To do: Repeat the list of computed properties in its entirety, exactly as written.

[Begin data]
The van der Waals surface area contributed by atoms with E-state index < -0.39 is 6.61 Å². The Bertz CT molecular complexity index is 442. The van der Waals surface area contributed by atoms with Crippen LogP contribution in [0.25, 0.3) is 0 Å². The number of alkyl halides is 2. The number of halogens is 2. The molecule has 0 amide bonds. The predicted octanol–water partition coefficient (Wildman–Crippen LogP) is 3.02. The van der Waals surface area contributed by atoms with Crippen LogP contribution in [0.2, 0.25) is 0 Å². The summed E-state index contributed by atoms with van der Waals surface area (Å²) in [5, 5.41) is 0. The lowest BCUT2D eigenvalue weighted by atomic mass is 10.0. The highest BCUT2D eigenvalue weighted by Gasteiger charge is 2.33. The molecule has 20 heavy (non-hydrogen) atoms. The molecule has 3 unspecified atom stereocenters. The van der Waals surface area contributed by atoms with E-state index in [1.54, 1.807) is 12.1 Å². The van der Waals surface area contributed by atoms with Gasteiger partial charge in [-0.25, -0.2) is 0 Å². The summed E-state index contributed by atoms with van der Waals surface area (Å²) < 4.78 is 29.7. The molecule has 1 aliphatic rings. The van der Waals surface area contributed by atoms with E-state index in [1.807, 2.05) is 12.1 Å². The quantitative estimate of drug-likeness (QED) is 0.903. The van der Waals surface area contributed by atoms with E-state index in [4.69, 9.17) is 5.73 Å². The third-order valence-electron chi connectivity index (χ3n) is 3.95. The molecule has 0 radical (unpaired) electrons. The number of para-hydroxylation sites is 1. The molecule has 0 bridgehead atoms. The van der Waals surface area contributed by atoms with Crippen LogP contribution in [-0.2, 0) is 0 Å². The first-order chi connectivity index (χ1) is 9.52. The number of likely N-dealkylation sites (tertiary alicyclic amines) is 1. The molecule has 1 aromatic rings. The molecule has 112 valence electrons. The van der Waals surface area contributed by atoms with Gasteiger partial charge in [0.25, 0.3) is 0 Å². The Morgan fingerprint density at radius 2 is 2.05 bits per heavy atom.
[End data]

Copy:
The van der Waals surface area contributed by atoms with E-state index < -0.39 is 6.61 Å². The Bertz CT molecular complexity index is 442. The van der Waals surface area contributed by atoms with Crippen LogP contribution in [0.25, 0.3) is 0 Å². The number of alkyl halides is 2. The number of halogens is 2. The molecule has 0 amide bonds. The predicted octanol–water partition coefficient (Wildman–Crippen LogP) is 3.02. The van der Waals surface area contributed by atoms with Crippen LogP contribution in [0.2, 0.25) is 0 Å². The summed E-state index contributed by atoms with van der Waals surface area (Å²) in [5, 5.41) is 0. The lowest BCUT2D eigenvalue weighted by atomic mass is 10.0. The highest BCUT2D eigenvalue weighted by Gasteiger charge is 2.33. The molecule has 20 heavy (non-hydrogen) atoms. The molecule has 3 unspecified atom stereocenters. The van der Waals surface area contributed by atoms with E-state index in [1.54, 1.807) is 12.1 Å². The van der Waals surface area contributed by atoms with Gasteiger partial charge in [-0.25, -0.2) is 0 Å². The summed E-state index contributed by atoms with van der Waals surface area (Å²) < 4.78 is 29.7. The molecule has 1 aliphatic rings. The van der Waals surface area contributed by atoms with E-state index in [1.807, 2.05) is 12.1 Å². The quantitative estimate of drug-likeness (QED) is 0.903. The van der Waals surface area contributed by atoms with E-state index in [4.69, 9.17) is 5.73 Å². The third-order valence-electron chi connectivity index (χ3n) is 3.95. The molecule has 0 radical (unpaired) electrons. The number of para-hydroxylation sites is 1. The molecule has 0 bridgehead atoms. The van der Waals surface area contributed by atoms with Crippen LogP contribution in [-0.2, 0) is 0 Å². The first-order chi connectivity index (χ1) is 9.52. The number of likely N-dealkylation sites (tertiary alicyclic amines) is 1. The molecule has 1 aromatic rings. The molecule has 112 valence electrons. The van der Waals surface area contributed by atoms with Gasteiger partial charge in [0.25, 0.3) is 0 Å². The Morgan fingerprint density at radius 2 is 2.05 bits per heavy atom.